Summer. Outdoor barbecues, kids and swimming pools, burgers, hot dogs, and plenty of potato salad. We made a big batch of potato salad for a little family gathering this weekend. How about you?
Video: How to Make Classic Potato Salad
Classic Potato Salad
Potato Salad for a Crowd
What I love about potato salad is that it serves a lot of people without a lot of effort, and it's so easy to make a good one.
I love using Yukon golds, though you can use any potato. My dad likes using russets in his potato salad. This recipe is for potato salad with sour cream - using it as a binder makes it extra creamy.
How to Cook Potatoes for Potato Salad
The easiest way to cook potatoes for potato salad is to boil them. Here are two key tips for boiling potatoes success:
- Cut them so they are the same size. This ensures that all the potato pieces cook evenly and at the same rate. We cut our potatoes into 1-inch chunks.
- Start the potatoes in cold water: Bring the potatoes up to a boil, and then reduce to a simmer and cook until they're tender in the middles when pierced with a fork. Starting them in cold water also ensures that they cook evenly throughout.
How long to cook your potatoes? If you cut them into 1-inch chunks like we do, they will cook from start to finish in about 25 to 30 minutes.
How Far Ahead Can You Make Potato Salad?
Potato salad can be served right away, or refrigerated until ready to serve. It's best served the same day it's made, but leftovers will keep for about 3 to 4 days (less if the salad has sat out at room or warm temperatures for any length of time).
You can also boil the potatoes and fry the bacon a few days ahead. Keep them refrigerated separately and assemble the salad when ready to serve.
Potato salad does not freeze well, and we don't recommend it.
Try These Other Potato Salad Recipes!
Classic Potato Salad
If you are using Russets and not Yukon Gold potatoes, peel them first, then cut them into 1-inch pieces for cooking.
The bacon is entirely optional, feel free to skip it, or experiment with other ingredients. My dad likes adding minced carrots and chopped hard boiled egg to his potato salad.
2 pounds Yukon Gold potatoes (you can leave the peel on if you want), cut into 1-inch pieces
6 slices bacon
3/4 cup sour cream
1/4 cup mayonnaise
2 teaspoons mustard (your favorite: yellow, Dijon, stone-ground)
1/2 cup thinly sliced green onions
1/2 cup chopped celery
1/4 cup chopped parsley
2 dill pickles, chopped into 1/4 in cubes (about 3/4 cup)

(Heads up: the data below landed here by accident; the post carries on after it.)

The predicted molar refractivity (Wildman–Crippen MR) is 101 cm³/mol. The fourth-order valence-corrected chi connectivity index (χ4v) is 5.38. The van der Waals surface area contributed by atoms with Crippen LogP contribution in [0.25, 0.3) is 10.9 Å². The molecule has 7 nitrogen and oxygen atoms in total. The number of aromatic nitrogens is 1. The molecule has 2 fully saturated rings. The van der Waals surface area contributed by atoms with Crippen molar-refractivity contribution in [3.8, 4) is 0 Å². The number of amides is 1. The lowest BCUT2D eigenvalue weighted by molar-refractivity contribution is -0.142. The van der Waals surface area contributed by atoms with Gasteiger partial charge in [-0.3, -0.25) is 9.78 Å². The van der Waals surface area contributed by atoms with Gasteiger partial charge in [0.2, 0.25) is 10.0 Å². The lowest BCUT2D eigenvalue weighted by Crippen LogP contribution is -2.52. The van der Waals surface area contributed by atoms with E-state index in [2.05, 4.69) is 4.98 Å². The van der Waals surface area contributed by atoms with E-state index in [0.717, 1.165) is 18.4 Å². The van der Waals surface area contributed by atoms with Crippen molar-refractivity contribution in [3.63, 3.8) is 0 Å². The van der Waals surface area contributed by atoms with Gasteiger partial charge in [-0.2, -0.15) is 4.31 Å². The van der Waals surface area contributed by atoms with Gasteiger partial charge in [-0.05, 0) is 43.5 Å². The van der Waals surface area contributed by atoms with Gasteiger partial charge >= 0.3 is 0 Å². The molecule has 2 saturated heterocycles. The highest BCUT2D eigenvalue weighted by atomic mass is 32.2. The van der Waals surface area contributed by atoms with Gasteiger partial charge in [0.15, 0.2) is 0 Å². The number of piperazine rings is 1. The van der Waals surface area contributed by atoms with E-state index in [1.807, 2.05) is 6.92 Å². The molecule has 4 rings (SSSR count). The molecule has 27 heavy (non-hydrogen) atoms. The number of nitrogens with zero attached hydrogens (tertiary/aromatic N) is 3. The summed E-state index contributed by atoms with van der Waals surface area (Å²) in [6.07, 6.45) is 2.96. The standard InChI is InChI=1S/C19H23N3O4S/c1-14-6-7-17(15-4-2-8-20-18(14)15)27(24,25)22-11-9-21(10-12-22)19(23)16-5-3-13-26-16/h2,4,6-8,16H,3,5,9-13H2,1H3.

Freshly ground pepper
Cook the potatoes:
In a large pot, cover potatoes with cold, salted water (1 teaspoon salt). Bring to a boil, reduce heat to a simmer.
Simmer until the potatoes are tender when pierced with a fork, about 20 minutes. Drain, and rinse with cold water to stop the cooking. (If you want, add some pickle juice to the drained, still slightly warm potatoes. The potatoes will absorb some of the juices, making them even tastier!)
Meanwhile, cook the bacon:
Heat a frying pan on medium low. Lay out the strips of bacon in a single layer. Gently cook, turning over occasionally with tongs, until lightly browned, and much of the fat rendered out.
Place on a plate lined with paper towels to soak up the excess fat. Do not pour any fat from the pan down the drain, it will clog it. Instead, pour it into a jar, or sop up with paper towels and discard.
Once cool, chop the bacon finely.
Assemble the potato salad:
In a large bowl, whisk together the sour cream, mayonnaise, and mustard. Add a little salt and pepper.
Add the potatoes and use a rubber spatula to gently combine with the sour cream mixture. Add the green onions, celery, parsley, pickles, and bacon, again gently combining. (Include a couple tablespoons of the pickle juice for good measure.) Season to taste with salt and pepper.
|Nutrition Facts (per serving)|
|Servings: 4 to 6|
|Amount per serving|
|% Daily Value*|
|Total Fat 17g||22%|
|Saturated Fat 5g||27%|
|Total Carbohydrate 36g||13%|
|Dietary Fiber 4g||15%|
|Total Sugars 4g|
|Vitamin C 21mg||105%|
|*The % Daily Value (DV) tells you how much a nutrient in a food serving contributes to a daily diet. 2,000 calories a day is used for general nutrition advice.|